Book review roundup

Brief reviews of contemporary romances: Perfect Strangers; Come As You Are; Seven Days in June; Hot & Sticky; Winter's List; This Bird Has Flown and the love story Someday, Maybe.

Book review roundup
Photo by Jamie Street / Unsplash

I'm still working on my summer TBR pile. Yes, it's well past Labor Day in the United States, and although I pledge not to wear white pants anymore this year πŸ˜‰ I am going to keep tackling the list. In addition to the books on the TBR, I crossed paths with a few others and had to read them. Immediately. (Someday, Maybe; Perfect Strangers; Come As You Are; and Seven Days in June, I'm looking at you.) Here are brief reviews, also shared on BookBub.

Seven Days in June by Tia Williams

Slow-burn, second-chance romance about two writers, with such a stunning, sensual cover? This was another book that made me put down what I had been reading so I could start it immediately. As a concept, I love second chance romances but in reality, to be honest, I haven't read many that work for me, that I believe or feel. Seven Days in June--this story, this amazing and layered love story, I totally feel. I'm still thinking about it days after reading. Complex characters, with gut-wrenching trauma in their pasts and reasons not to rekindle that old flame but a connection that – thankfully for readers – neither Eva or Shane can let go. The two of them are, in Eva's words, "inevitable."
Incisive and fast-paced writing that evokes a mood – from drug-induced haze, despair, and longing to pride and joy (see above about feeling), with many great moments. From the opening chewing gum mishap and what happened in the Dream House to the charming text exchanges in Belle Fleur and how their reunion unfolds. I loved it.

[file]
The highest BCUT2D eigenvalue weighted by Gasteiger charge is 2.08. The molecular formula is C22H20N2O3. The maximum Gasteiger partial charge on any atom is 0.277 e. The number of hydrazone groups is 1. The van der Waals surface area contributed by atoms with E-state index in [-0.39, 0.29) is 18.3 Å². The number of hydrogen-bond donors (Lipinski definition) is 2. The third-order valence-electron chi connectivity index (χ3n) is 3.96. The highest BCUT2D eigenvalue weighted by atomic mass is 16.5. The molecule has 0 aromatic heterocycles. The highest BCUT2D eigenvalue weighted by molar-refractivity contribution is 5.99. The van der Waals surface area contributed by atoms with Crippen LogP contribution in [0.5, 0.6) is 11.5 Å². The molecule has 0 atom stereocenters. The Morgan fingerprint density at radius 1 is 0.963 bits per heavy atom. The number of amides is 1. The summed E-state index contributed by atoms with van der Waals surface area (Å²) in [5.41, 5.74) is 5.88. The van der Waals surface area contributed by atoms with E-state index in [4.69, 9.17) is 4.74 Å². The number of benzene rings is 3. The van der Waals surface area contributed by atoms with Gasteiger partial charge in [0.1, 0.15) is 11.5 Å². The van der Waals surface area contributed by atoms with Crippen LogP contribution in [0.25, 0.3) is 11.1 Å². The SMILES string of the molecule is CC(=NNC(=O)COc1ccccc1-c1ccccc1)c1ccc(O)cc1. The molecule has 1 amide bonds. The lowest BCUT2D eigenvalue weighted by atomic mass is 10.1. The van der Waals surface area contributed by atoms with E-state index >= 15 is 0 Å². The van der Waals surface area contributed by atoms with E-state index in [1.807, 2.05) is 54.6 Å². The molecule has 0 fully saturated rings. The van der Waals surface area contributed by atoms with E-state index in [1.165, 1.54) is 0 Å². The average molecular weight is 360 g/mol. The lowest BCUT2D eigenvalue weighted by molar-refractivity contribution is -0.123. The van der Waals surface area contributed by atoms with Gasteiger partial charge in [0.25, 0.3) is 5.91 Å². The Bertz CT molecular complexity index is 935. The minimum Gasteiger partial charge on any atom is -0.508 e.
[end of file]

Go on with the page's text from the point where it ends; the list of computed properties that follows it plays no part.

Come As You Are by Jess Hardy

Sometimes you find just the right book at the right time – or maybe the right book finds you at the right time. Either way, I learned about and read this one while also reading some difficult (as in emotionally difficult) non-fiction and it was THE BEST mood-enhancing novel. The Gen X characters were a breath of fresh air, complex in their motivations and flaws, dealing with big issues--staying clean, an emotionally abusive ex, self-centered if not narcissistic parent, grief, fear of getting hurt again in spite of the undeniably strong chemistry and growing feelings. I loved the last-chair rides as well as the realistic age-related health issues easily woven into the story.
Funny, sweet, super-sexy times. Gorgeous cover art also, which I didn't let myself look at until after I read the story so that I could picture the characters from the words alone. Looking forward to the next book in the series.

Someday, Maybe by Onyi Nwabineli

This is another book that, once I saw it, made me put down others so I could read it right away. It feels strange to use the words "heartbreaking" and "humorous" in the same sentence, but this book was both – sometimes within a single line. More than once, I found myself crying and laughing at the same time, a testament to the author's incredible writing and storytelling.